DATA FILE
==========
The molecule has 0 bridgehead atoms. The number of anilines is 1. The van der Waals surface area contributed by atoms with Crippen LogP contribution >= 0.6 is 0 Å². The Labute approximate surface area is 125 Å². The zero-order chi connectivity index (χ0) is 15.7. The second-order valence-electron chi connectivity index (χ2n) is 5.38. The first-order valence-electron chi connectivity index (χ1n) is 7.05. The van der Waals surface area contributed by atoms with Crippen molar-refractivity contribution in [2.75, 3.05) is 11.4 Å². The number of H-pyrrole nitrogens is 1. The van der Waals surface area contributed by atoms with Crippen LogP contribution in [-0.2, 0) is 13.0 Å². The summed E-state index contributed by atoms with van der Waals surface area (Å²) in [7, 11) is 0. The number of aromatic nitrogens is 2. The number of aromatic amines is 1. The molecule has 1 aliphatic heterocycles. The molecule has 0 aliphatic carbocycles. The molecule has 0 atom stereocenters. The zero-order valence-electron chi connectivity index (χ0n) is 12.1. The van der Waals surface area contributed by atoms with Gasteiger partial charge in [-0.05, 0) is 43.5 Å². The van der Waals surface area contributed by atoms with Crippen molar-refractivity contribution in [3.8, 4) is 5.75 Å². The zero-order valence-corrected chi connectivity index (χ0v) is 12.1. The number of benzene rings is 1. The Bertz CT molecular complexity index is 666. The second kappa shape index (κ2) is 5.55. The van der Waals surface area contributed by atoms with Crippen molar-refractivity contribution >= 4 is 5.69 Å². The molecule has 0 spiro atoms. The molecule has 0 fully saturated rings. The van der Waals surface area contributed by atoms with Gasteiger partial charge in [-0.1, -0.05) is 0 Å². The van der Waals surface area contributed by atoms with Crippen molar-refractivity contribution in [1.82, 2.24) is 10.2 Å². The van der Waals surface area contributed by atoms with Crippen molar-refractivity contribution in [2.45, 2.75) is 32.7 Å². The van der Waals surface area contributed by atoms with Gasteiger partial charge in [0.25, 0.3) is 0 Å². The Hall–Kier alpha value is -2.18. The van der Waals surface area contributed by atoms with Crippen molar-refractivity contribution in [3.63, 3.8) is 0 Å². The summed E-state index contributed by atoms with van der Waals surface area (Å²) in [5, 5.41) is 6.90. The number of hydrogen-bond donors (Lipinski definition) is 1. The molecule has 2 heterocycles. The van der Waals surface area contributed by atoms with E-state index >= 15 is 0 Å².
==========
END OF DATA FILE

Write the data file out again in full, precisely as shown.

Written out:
The molecule has 0 bridgehead atoms. The number of anilines is 1. The van der Waals surface area contributed by atoms with Crippen LogP contribution >= 0.6 is 0 Å². The Labute approximate surface area is 125 Å². The zero-order chi connectivity index (χ0) is 15.7. The second-order valence-electron chi connectivity index (χ2n) is 5.38. The first-order valence-electron chi connectivity index (χ1n) is 7.05. The van der Waals surface area contributed by atoms with Crippen molar-refractivity contribution in [2.75, 3.05) is 11.4 Å². The number of H-pyrrole nitrogens is 1. The van der Waals surface area contributed by atoms with Crippen LogP contribution in [-0.2, 0) is 13.0 Å². The summed E-state index contributed by atoms with van der Waals surface area (Å²) in [7, 11) is 0. The number of aromatic nitrogens is 2. The number of aromatic amines is 1. The molecule has 1 aliphatic heterocycles. The molecule has 0 aliphatic carbocycles. The molecule has 0 atom stereocenters. The zero-order valence-electron chi connectivity index (χ0n) is 12.1. The van der Waals surface area contributed by atoms with Gasteiger partial charge in [-0.05, 0) is 43.5 Å². The van der Waals surface area contributed by atoms with Crippen molar-refractivity contribution in [3.8, 4) is 5.75 Å². The zero-order valence-corrected chi connectivity index (χ0v) is 12.1. The number of benzene rings is 1. The Bertz CT molecular complexity index is 666. The second kappa shape index (κ2) is 5.55. The van der Waals surface area contributed by atoms with Crippen molar-refractivity contribution >= 4 is 5.69 Å². The molecule has 0 spiro atoms. The molecule has 0 fully saturated rings. The van der Waals surface area contributed by atoms with Gasteiger partial charge in [-0.1, -0.05) is 0 Å². The van der Waals surface area contributed by atoms with Crippen molar-refractivity contribution in [1.82, 2.24) is 10.2 Å². The van der Waals surface area contributed by atoms with Crippen molar-refractivity contribution in [2.45, 2.75) is 32.7 Å². The van der Waals surface area contributed by atoms with Gasteiger partial charge in [0.25, 0.3) is 0 Å². The Hall–Kier alpha value is -2.18. The van der Waals surface area contributed by atoms with Crippen molar-refractivity contribution in [3.63, 3.8) is 0 Å². The summed E-state index contributed by atoms with van der Waals surface area (Å²) in [5, 5.41) is 6.90. The number of hydrogen-bond donors (Lipinski definition) is 1. The molecule has 2 heterocycles. The van der Waals surface area contributed by atoms with E-state index >= 15 is 0 Å².